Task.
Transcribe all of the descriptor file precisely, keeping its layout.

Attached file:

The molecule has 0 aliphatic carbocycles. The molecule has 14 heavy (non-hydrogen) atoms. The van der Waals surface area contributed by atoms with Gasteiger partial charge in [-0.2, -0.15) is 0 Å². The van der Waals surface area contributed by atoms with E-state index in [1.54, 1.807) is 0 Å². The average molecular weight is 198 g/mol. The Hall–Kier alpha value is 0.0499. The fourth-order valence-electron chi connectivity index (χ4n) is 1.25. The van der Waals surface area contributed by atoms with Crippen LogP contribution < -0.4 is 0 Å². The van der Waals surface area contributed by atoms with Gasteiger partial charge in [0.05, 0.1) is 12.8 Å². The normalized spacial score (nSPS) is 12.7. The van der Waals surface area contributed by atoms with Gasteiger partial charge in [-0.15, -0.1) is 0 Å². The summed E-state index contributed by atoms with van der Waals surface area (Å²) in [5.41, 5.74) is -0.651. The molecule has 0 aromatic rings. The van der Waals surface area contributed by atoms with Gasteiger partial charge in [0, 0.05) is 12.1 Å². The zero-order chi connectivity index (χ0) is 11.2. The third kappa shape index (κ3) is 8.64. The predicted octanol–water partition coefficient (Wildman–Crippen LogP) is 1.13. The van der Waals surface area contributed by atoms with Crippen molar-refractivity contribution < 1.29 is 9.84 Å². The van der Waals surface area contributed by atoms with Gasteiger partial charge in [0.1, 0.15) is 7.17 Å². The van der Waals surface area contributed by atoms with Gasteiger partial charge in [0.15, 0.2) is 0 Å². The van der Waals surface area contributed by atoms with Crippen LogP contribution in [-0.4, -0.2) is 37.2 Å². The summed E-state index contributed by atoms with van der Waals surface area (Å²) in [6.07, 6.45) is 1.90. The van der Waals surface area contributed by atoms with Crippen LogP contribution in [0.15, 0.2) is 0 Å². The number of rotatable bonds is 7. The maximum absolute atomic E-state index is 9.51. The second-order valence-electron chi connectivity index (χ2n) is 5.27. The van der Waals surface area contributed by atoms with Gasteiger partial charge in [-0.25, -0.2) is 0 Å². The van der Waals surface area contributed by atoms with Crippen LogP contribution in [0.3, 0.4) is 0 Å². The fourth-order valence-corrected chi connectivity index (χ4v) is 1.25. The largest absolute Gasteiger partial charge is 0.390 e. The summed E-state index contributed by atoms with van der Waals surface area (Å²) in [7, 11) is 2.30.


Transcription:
The molecule has 0 aliphatic carbocycles. The molecule has 14 heavy (non-hydrogen) atoms. The van der Waals surface area contributed by atoms with Gasteiger partial charge in [-0.2, -0.15) is 0 Å². The van der Waals surface area contributed by atoms with E-state index in [1.54, 1.807) is 0 Å². The average molecular weight is 198 g/mol. The Hall–Kier alpha value is 0.0499. The fourth-order valence-electron chi connectivity index (χ4n) is 1.25. The van der Waals surface area contributed by atoms with Crippen LogP contribution < -0.4 is 0 Å². The van der Waals surface area contributed by atoms with Gasteiger partial charge in [0.05, 0.1) is 12.8 Å². The normalized spacial score (nSPS) is 12.7. The van der Waals surface area contributed by atoms with Gasteiger partial charge in [-0.15, -0.1) is 0 Å². The summed E-state index contributed by atoms with van der Waals surface area (Å²) in [5.41, 5.74) is -0.651. The molecule has 0 aromatic rings. The van der Waals surface area contributed by atoms with Gasteiger partial charge in [0, 0.05) is 12.1 Å². The zero-order chi connectivity index (χ0) is 11.2. The third kappa shape index (κ3) is 8.64. The predicted octanol–water partition coefficient (Wildman–Crippen LogP) is 1.13. The van der Waals surface area contributed by atoms with Crippen molar-refractivity contribution < 1.29 is 9.84 Å². The van der Waals surface area contributed by atoms with Gasteiger partial charge in [0.1, 0.15) is 7.17 Å². The van der Waals surface area contributed by atoms with Gasteiger partial charge in [0.15, 0.2) is 0 Å². The van der Waals surface area contributed by atoms with Crippen LogP contribution in [-0.4, -0.2) is 37.2 Å². The summed E-state index contributed by atoms with van der Waals surface area (Å²) in [6.07, 6.45) is 1.90. The van der Waals surface area contributed by atoms with Crippen LogP contribution in [0.15, 0.2) is 0 Å². The number of rotatable bonds is 7. The maximum absolute atomic E-state index is 9.51. The second-order valence-electron chi connectivity index (χ2n) is 5.27. The van der Waals surface area contributed by atoms with Gasteiger partial charge in [-0.25, -0.2) is 0 Å². The van der Waals surface area contributed by atoms with Crippen LogP contribution in [0.3, 0.4) is 0 Å². The fourth-order valence-corrected chi connectivity index (χ4v) is 1.25. The largest absolute Gasteiger partial charge is 0.390 e. The summed E-state index contributed by atoms with van der Waals surface area (Å²) in [7, 11) is 2.30.